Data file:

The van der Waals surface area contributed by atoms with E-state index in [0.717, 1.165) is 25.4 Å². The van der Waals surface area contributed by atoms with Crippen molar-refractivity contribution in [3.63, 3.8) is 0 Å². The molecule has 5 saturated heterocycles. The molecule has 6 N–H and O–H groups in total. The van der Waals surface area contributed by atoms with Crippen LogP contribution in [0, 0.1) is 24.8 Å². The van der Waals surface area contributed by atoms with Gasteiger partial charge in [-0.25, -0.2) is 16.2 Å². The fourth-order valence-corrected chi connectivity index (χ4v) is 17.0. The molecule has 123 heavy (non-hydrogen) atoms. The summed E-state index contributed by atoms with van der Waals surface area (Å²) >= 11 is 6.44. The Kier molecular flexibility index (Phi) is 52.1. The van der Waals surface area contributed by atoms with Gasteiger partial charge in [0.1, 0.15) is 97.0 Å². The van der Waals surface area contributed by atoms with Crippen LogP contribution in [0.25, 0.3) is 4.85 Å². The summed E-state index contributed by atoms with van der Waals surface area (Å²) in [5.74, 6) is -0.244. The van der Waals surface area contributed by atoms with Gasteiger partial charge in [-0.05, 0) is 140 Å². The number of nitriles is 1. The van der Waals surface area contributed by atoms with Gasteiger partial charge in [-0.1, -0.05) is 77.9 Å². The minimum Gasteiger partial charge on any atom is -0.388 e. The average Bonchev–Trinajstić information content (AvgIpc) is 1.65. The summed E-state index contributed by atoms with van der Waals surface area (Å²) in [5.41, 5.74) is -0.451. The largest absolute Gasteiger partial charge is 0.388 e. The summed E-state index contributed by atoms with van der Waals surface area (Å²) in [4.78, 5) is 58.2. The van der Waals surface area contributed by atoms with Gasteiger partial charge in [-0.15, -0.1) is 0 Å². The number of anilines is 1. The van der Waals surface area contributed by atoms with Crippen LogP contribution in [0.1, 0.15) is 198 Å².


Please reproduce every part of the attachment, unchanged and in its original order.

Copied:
The van der Waals surface area contributed by atoms with E-state index in [0.717, 1.165) is 25.4 Å². The van der Waals surface area contributed by atoms with Crippen molar-refractivity contribution in [3.63, 3.8) is 0 Å². The molecule has 5 saturated heterocycles. The molecule has 6 N–H and O–H groups in total. The van der Waals surface area contributed by atoms with Crippen LogP contribution in [0, 0.1) is 24.8 Å². The van der Waals surface area contributed by atoms with Gasteiger partial charge in [-0.25, -0.2) is 16.2 Å². The fourth-order valence-corrected chi connectivity index (χ4v) is 17.0. The molecule has 123 heavy (non-hydrogen) atoms. The summed E-state index contributed by atoms with van der Waals surface area (Å²) >= 11 is 6.44. The Kier molecular flexibility index (Phi) is 52.1. The van der Waals surface area contributed by atoms with Gasteiger partial charge in [0.1, 0.15) is 97.0 Å². The van der Waals surface area contributed by atoms with Crippen LogP contribution in [0.25, 0.3) is 4.85 Å². The summed E-state index contributed by atoms with van der Waals surface area (Å²) in [5.74, 6) is -0.244. The van der Waals surface area contributed by atoms with Gasteiger partial charge in [-0.05, 0) is 140 Å². The number of nitriles is 1. The van der Waals surface area contributed by atoms with Gasteiger partial charge in [-0.1, -0.05) is 77.9 Å². The minimum Gasteiger partial charge on any atom is -0.388 e. The average Bonchev–Trinajstić information content (AvgIpc) is 1.65. The summed E-state index contributed by atoms with van der Waals surface area (Å²) in [5.41, 5.74) is -0.451. The largest absolute Gasteiger partial charge is 0.388 e. The summed E-state index contributed by atoms with van der Waals surface area (Å²) in [4.78, 5) is 58.2. The van der Waals surface area contributed by atoms with Gasteiger partial charge in [-0.15, -0.1) is 0 Å². The number of anilines is 1. The van der Waals surface area contributed by atoms with Crippen LogP contribution in [0.1, 0.15) is 198 Å².